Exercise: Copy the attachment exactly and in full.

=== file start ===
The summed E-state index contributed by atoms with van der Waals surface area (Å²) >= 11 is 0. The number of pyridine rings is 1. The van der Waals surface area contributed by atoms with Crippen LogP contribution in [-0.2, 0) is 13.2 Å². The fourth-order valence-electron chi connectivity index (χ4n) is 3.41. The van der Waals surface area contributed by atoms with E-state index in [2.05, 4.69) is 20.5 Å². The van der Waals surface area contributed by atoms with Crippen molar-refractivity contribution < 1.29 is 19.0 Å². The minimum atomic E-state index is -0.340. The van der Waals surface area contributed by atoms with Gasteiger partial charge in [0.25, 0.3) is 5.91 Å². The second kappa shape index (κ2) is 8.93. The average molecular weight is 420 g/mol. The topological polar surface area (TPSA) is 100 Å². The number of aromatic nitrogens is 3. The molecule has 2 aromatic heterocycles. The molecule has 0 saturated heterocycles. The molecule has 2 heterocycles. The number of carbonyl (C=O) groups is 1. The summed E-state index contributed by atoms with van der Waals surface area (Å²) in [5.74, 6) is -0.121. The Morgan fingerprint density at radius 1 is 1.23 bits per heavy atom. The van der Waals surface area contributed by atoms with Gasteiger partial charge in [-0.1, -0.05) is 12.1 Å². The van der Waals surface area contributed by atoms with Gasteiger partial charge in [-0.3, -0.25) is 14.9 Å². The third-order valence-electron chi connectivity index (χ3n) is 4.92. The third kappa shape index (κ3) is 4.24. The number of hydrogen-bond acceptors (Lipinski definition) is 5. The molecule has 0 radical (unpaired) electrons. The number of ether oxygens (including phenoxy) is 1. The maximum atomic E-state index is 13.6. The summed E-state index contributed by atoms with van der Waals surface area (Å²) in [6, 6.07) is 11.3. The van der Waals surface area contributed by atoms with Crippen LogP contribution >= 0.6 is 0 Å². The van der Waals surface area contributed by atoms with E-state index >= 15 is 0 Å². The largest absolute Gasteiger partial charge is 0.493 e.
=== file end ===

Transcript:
The summed E-state index contributed by atoms with van der Waals surface area (Å²) >= 11 is 0. The number of pyridine rings is 1. The van der Waals surface area contributed by atoms with Crippen LogP contribution in [-0.2, 0) is 13.2 Å². The fourth-order valence-electron chi connectivity index (χ4n) is 3.41. The van der Waals surface area contributed by atoms with E-state index in [2.05, 4.69) is 20.5 Å². The van der Waals surface area contributed by atoms with Crippen molar-refractivity contribution < 1.29 is 19.0 Å². The minimum atomic E-state index is -0.340. The van der Waals surface area contributed by atoms with Gasteiger partial charge in [0.25, 0.3) is 5.91 Å². The second kappa shape index (κ2) is 8.93. The average molecular weight is 420 g/mol. The topological polar surface area (TPSA) is 100 Å². The number of aromatic nitrogens is 3. The molecule has 2 aromatic heterocycles. The molecule has 0 saturated heterocycles. The molecule has 2 heterocycles. The number of carbonyl (C=O) groups is 1. The summed E-state index contributed by atoms with van der Waals surface area (Å²) in [5.74, 6) is -0.121. The Morgan fingerprint density at radius 1 is 1.23 bits per heavy atom. The van der Waals surface area contributed by atoms with Gasteiger partial charge in [-0.1, -0.05) is 12.1 Å². The van der Waals surface area contributed by atoms with Gasteiger partial charge in [-0.3, -0.25) is 14.9 Å². The third-order valence-electron chi connectivity index (χ3n) is 4.92. The third kappa shape index (κ3) is 4.24. The number of hydrogen-bond acceptors (Lipinski definition) is 5. The molecule has 0 radical (unpaired) electrons. The number of ether oxygens (including phenoxy) is 1. The maximum atomic E-state index is 13.6. The summed E-state index contributed by atoms with van der Waals surface area (Å²) in [6, 6.07) is 11.3. The van der Waals surface area contributed by atoms with Crippen LogP contribution >= 0.6 is 0 Å². The van der Waals surface area contributed by atoms with E-state index >= 15 is 0 Å². The largest absolute Gasteiger partial charge is 0.493 e.